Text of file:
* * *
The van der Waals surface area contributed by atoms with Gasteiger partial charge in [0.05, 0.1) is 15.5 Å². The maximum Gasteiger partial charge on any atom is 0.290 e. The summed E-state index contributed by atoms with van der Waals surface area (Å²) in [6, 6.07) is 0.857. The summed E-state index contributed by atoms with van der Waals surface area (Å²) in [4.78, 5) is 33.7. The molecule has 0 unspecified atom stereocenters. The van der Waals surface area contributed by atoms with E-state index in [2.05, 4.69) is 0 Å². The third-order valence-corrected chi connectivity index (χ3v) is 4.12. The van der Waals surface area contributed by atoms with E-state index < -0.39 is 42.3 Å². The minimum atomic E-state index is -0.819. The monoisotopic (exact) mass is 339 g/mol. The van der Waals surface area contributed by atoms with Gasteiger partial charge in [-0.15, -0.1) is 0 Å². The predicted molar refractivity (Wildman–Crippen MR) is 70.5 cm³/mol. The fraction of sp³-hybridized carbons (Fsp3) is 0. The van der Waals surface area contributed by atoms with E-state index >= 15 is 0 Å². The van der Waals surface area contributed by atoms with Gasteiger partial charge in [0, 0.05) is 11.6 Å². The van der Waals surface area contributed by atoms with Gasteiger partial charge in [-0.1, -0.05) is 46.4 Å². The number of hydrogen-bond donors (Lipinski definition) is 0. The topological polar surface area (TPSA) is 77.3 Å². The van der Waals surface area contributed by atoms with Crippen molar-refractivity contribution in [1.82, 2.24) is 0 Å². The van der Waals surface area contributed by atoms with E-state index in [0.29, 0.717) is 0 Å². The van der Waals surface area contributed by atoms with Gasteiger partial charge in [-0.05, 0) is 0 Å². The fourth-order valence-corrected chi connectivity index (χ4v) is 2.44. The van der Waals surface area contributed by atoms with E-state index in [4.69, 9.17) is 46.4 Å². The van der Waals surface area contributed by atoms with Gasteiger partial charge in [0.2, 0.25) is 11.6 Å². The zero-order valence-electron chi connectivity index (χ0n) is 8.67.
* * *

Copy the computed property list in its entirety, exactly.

The van der Waals surface area contributed by atoms with Gasteiger partial charge in [0.05, 0.1) is 15.5 Å². The maximum Gasteiger partial charge on any atom is 0.290 e. The summed E-state index contributed by atoms with van der Waals surface area (Å²) in [6, 6.07) is 0.857. The summed E-state index contributed by atoms with van der Waals surface area (Å²) in [4.78, 5) is 33.7. The molecule has 0 unspecified atom stereocenters. The van der Waals surface area contributed by atoms with E-state index in [2.05, 4.69) is 0 Å². The third-order valence-corrected chi connectivity index (χ3v) is 4.12. The van der Waals surface area contributed by atoms with E-state index < -0.39 is 42.3 Å². The minimum atomic E-state index is -0.819. The monoisotopic (exact) mass is 339 g/mol. The van der Waals surface area contributed by atoms with Gasteiger partial charge in [-0.15, -0.1) is 0 Å². The predicted molar refractivity (Wildman–Crippen MR) is 70.5 cm³/mol. The fraction of sp³-hybridized carbons (Fsp3) is 0. The van der Waals surface area contributed by atoms with E-state index >= 15 is 0 Å². The van der Waals surface area contributed by atoms with Gasteiger partial charge in [0, 0.05) is 11.6 Å². The van der Waals surface area contributed by atoms with Gasteiger partial charge in [-0.1, -0.05) is 46.4 Å². The number of hydrogen-bond donors (Lipinski definition) is 0. The topological polar surface area (TPSA) is 77.3 Å². The van der Waals surface area contributed by atoms with Crippen molar-refractivity contribution in [1.82, 2.24) is 0 Å². The van der Waals surface area contributed by atoms with E-state index in [0.29, 0.717) is 0 Å². The van der Waals surface area contributed by atoms with Gasteiger partial charge in [-0.05, 0) is 0 Å². The fourth-order valence-corrected chi connectivity index (χ4v) is 2.44. The van der Waals surface area contributed by atoms with E-state index in [4.69, 9.17) is 46.4 Å². The van der Waals surface area contributed by atoms with Gasteiger partial charge in [0.2, 0.25) is 11.6 Å². The zero-order valence-electron chi connectivity index (χ0n) is 8.67.